This sounds good doesn’t it…. but wait for it….

“we are going to stick a needle in your eye.”  

AYYYyyeyeeeyeyeyeeyeyeyeyyyyyyyyyyEEAAAAAAAAAAAAAYYYYYYYYYYYYYYYYYYYYYYYYYY.  

How sticking a sharp needle or for that matter anything in my eye, will “expedite the seeing process” is beyond me, but she somehow convinces me, and gives me the option to do it now or come back in a few days.

Let’s get this over with, I can not begin to imagine having to be anxious about this for several days.  We go over the side effects, glaucoma, infection, retinal detachment… uhhhhh retinal detachment, you mean when my eye falls apart?  

Yeah, that’s the one, but it only happens in less than 1% of the patients.  

Pretty good odds, but seeing how Eale’s disease affects way less than 1% of the general population, I’m not a big fan of this one in a million thing any more.  If someone says you are one in a milliion, with the current population count, that means roughly there are 6.8 million people just like you.  I sure feel special though.

After dropping the needle bomb and seeming way to happy that I’m ok with her sticking a needle in my eye for a shot of steroids she is off to call my insurance company to see if its ok.  I am pleading on the inside that my insurance company has a personal vendetta and will deny the claim, but the oath guy has strong ties everywhere.  The doctor returns with a nurse, and they begin the process.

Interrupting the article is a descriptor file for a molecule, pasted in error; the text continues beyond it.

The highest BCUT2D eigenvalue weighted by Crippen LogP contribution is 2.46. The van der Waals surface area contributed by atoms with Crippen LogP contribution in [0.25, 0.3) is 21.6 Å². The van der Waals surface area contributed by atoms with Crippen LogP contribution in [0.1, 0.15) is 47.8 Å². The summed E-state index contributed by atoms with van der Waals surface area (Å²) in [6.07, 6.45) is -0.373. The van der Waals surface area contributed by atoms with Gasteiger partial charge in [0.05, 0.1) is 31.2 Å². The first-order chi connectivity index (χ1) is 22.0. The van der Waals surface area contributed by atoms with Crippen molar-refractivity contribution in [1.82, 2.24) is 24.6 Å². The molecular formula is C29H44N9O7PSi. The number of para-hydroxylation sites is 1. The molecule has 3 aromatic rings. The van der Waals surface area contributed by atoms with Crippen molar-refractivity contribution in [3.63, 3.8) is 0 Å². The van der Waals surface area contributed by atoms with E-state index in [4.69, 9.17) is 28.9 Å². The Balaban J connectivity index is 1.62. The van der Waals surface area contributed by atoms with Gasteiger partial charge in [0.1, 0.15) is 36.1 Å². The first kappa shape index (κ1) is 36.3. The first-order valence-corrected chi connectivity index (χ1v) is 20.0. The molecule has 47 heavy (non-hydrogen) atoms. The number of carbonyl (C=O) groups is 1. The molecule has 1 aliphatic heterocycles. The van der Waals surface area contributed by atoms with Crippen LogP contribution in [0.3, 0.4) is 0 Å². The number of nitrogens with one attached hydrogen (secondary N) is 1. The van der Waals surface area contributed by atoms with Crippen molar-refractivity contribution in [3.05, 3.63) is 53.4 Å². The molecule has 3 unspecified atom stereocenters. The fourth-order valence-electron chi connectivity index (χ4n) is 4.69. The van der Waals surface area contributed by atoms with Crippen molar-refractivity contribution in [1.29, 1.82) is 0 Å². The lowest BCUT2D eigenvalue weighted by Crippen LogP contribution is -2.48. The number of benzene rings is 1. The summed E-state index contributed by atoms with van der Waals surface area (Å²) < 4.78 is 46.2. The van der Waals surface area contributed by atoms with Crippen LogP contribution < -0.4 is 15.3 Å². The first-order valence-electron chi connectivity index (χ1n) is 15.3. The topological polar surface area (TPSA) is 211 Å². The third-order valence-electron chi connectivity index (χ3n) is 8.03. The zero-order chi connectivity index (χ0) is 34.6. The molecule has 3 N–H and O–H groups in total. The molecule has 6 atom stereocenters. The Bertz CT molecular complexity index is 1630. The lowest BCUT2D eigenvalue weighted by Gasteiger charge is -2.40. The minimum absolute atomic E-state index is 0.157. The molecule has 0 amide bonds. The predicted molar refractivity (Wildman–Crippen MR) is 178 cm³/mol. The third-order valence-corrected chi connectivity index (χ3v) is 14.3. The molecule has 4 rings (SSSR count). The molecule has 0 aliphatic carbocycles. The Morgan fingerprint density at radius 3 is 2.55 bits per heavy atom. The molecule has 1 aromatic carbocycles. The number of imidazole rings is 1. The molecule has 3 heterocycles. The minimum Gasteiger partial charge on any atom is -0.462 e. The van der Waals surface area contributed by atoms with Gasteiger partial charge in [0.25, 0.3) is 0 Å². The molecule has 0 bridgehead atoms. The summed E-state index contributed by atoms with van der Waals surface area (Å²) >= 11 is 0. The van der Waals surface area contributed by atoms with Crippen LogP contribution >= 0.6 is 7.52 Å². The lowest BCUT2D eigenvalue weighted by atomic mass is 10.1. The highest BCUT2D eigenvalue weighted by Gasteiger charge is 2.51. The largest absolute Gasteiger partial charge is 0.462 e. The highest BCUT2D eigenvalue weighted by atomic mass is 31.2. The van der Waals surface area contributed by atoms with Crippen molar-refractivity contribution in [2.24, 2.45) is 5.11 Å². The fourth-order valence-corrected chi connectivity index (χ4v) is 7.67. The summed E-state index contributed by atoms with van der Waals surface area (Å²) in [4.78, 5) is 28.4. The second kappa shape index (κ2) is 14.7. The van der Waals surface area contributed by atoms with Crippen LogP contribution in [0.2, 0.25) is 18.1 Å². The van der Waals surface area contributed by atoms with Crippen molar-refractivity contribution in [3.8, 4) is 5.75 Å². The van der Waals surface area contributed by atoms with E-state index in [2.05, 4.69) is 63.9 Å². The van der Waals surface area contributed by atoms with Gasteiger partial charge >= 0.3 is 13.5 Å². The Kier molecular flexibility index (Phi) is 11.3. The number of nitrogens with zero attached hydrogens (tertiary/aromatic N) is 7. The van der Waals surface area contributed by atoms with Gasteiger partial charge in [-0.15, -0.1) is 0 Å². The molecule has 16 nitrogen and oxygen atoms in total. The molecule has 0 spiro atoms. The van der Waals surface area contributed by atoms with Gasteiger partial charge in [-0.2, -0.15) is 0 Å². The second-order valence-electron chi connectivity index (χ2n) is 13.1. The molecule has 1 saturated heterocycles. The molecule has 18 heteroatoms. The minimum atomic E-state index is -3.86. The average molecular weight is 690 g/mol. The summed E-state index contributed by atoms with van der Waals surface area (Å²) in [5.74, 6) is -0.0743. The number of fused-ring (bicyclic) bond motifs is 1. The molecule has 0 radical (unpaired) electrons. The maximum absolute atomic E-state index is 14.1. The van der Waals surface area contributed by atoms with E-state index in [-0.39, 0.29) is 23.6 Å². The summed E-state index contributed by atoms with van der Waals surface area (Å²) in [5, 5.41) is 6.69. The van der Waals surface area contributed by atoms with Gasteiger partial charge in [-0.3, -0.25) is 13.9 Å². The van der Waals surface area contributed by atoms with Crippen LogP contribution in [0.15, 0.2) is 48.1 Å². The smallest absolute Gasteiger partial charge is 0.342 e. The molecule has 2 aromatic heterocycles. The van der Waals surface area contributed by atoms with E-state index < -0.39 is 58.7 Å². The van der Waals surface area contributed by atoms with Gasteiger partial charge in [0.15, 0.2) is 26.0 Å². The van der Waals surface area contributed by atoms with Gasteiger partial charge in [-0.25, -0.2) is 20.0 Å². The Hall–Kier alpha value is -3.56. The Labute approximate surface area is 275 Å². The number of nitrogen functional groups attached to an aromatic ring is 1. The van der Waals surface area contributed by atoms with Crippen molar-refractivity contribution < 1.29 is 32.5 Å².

Dr. Yan asks if I would like for her to explain each step of the process,

“Absolutely not, but thank you.”

I receive some numbing drops, and the the equivalent of a shot of lidocaine in my eye, before the big shot. The nurse asks me to focus on her why the doctor slips around me and out of my field of vision.  She asks me to keep my eyes on her, which I do.  I have not been this focused on anything in a while.  She has me adjust my eyes back to the middles, and thats when it happens… the needle goes in!@$^&^&

I think I can get used to breaking promises if they stick needles in your eye like this each time.  It was suprisingly not painful, mildly irritating, but not painful.  The anticipation was much worse, but overall the procedure was fast & simple. Now it is just a waiting game for my vision to become of superhero proportions.   This is how I see as of right now…minus the scene in the background. The whole world looks like an evil sno-globe that has been violently shaken, well at least in my left eye.  

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3 responses

26 08 2008
David Ray

Ouch, ouch, ouch.

Okay, I think you’ve paid your dues already. This one should work.

I mean, Geez!

27 08 2008
jeff

eep.

i’ve thought about l4sik surgery, but the “cutting a flap of the eye” thing just wigs me out. you made the right choice to get it over with quickly.

28 08 2008
Rahn

At least the snowglobe effect for a couple days could be fun. (Well, actually, it probably got really old after about 5 minutes.)